Wednesday, May 11, 2022

#2,752. Brannigan (1975) - John Wayne in the 1970s


Both McQ and Brannigan were John Wayne’s take on the Dirty Harry persona; a no-nonsense cop who isn’t above exacting a little vigilante justice to bring the bad guys to their knees (Wayne reportedly turned down the lead role in Dirty Harry, a decision he came to regret). And don’t let the fact that he was in his mid-to-late 60s at the time throw you: these are two solid crime movies, both featuring gritty performances by their iconic leading man.

Chicago policeman Jim Brannigan (Wayne) is sent to London to fetch notorious American gangster Ben Larkin (John Vernon), who, with the help of his lawyer Mel Fields (Mel Ferrer), has been hiding out there. Shortly after Brannigan arrives in London, however, Larkin is kidnapped by a pair of goons, who demand a huge ransom for his return.

Teaming up with Commander Sir Charles Swann (Richard Attenborough) of Scotland Yard, Brannigan does what he can to track down the kidnappers and retrieve the missing gangster, all the while dodging a killer (Daniel Pilon) hired by Larkin, who is bound and determined to ensure that Brannigan never gets out of London alive.

As it was with McQ a year earlier, Wayne is a force to be reckoned with in Brannigan. In the opening scene, he confronts a Chicago-based counterfeiter, relying on less-than-legal tactics to coerce information out of him, and when in London Brannigan consistently butts heads with Commander Swann, who objects to the fact that his American counterpart is always packing a gun.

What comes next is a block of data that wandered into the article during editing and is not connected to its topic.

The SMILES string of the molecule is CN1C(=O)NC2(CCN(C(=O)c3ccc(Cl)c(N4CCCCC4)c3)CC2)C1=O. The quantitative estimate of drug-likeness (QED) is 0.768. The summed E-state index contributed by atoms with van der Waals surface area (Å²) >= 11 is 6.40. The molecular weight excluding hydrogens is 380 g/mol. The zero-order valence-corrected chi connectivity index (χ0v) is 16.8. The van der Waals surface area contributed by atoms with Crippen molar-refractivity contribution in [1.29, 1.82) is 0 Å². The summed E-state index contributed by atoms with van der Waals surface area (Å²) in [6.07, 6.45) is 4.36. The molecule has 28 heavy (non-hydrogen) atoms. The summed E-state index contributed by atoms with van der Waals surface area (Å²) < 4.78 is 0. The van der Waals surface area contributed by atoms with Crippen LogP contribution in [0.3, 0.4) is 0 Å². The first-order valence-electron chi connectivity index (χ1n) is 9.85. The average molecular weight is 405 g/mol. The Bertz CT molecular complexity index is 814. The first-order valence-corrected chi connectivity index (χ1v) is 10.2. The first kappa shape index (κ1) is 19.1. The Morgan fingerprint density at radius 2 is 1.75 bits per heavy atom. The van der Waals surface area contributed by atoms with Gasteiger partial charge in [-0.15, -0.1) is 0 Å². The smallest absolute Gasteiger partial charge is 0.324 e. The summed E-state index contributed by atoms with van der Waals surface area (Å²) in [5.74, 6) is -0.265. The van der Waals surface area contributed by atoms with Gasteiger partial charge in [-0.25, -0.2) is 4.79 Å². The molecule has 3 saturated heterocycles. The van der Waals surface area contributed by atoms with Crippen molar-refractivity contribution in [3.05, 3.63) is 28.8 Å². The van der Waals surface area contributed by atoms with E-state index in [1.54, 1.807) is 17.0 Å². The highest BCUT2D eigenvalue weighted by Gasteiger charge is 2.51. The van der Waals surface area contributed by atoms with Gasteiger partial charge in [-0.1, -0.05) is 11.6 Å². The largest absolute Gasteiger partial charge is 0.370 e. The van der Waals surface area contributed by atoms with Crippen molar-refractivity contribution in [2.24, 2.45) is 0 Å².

The London setting is also used to great effect, and added an intriguing “fish out of water” element to the story (how ironic that one of the last movies John Wayne, the most American of actors, appeared in was set almost entirely in Jolly Old England). There’s also a great car chase scene that concludes on a partially raised London Bridge (it’s my favorite sequence in the movie).

Along with Wayne’s tough-as-nails title character, Vernon delivers a strong performance as the gangster on the run, while Judy Geeson also shines as Detective Sergeant Jennifer Thatcher, who acts as Brannigan’s partner while he’s in the UK.

Throughout his long and storied career, John Wayne made only two significant cop films, both of in the waning years of his life. And while McQ is undoubtedly the better action film, Brannigan, which also boasts a handful of genuinely funny moments (the best being a barroom fight sequence in which both Brannigan and Swann duke it out with the drunken patrons), is the more entertaining of the two.
Rating: 8.5 out of 10

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